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A needed boost for adoptions

Commendably, Gov. Mike Pence wants a commission to study the issue and is asking the General Assembly to approve a tax credit to help families defray the considerable costs of the adoption process. The goal, he said, is to make Indiana “a pro-adoption state.”

The governor and legislature don’t need a commission if they’re looking for another easy way to advance that goal. They just have to get behind Sen. John Broden’s proposal to reinstate state adoption subsidies for families that have the need for them.

Broden, D-South Bend, is an attorney whose practice includes adoption law. On this subject, he has been a lonely voice in a legislative wilderness, filing and refiling a bill to bring Indiana in line with what’s done for adoptive families in 49 other states.

Yes, that’s right. Indiana is the only state that doesn’t have a provision to offer subsidies to families adopting children out of foster care, according to Broden. Even in this era of budget cutting, states run by Republicans, states run by Democrats and states where both parties share power have decided to keep funding adoption subsidies.

“There’s a reason why there is bipartisan support for these programs,” Broden said recently. “These kids need it. There’s an incredibly strong likelihood that they’re going to confront challenges that other kids may not.”

The national system that’s been devised to help families adopt high-risk kids is complex, as is the explanation for why Indiana is out of step with the rest of the country.

Just a few years ago, local judges determined whether adoptive families qualified for subsidies, and the money was paid by individual counties.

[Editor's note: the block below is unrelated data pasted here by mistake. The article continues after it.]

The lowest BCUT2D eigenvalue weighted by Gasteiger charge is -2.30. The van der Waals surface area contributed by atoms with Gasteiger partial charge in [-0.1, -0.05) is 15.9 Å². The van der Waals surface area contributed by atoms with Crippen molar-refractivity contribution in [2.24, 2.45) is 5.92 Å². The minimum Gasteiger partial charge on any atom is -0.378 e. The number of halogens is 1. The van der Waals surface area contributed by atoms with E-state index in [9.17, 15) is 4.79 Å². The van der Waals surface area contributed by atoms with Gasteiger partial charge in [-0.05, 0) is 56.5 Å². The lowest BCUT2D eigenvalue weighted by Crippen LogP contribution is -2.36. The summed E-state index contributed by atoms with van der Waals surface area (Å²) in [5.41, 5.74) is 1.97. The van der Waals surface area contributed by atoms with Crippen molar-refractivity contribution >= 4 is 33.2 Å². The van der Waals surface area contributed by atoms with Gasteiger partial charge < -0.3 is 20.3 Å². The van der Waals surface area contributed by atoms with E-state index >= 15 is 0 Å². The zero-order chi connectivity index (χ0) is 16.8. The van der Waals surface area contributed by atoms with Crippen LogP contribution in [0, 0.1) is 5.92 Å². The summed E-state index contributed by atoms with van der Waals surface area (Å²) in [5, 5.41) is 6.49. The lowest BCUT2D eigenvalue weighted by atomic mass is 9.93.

In 2008, as part of the rationale for increasing the sales tax, the county subsidies were eliminated and the program was to be transferred to the state.

Complex criteria qualify about half of special-needs-adoption families for a federal subsidy. Others are now put on a list for state subsidies.

That list of families has been growing. In July, there were 1,400. Each child gets Medicaid; each family has been sent a document telling them they have qualified for the subsidy program.

But none of them receives the state subsidy.

Even when the state’s Department of Child Services was turning money back in to the state treasury, there was supposedly no money for the subsidy program.

Some of the children, traditionally called “hard to place,” have chronic illnesses, are born with drugs in their systems or have been exposed to meth. Some have been sexually, physically and emotionally abused.

“These are children that have been through trauma,” says Cathleen Graham, executive director of the nonprofit IARCCA…An Association of Children & Family Services. And, she says, Medicaid simply doesn’t cover all the treatment and counseling expenses they require.

According to the Legislative Services Agency, the bill Broden intends to introduce again next month could cost as much as $38 million in 2014.

But consider: It costs the state even more to provide for foster care. Children adopted into permanent homes have a far better chance of overcoming the challenges that put them under state care to begin with.

Beginning in 2017, the current classification system goes away: The federal government will assume costs for all adoption-family subsidies. Those families who are currently on the list, though, will not be grandfathered in. The only way to help them is to fund their subsidies through the state.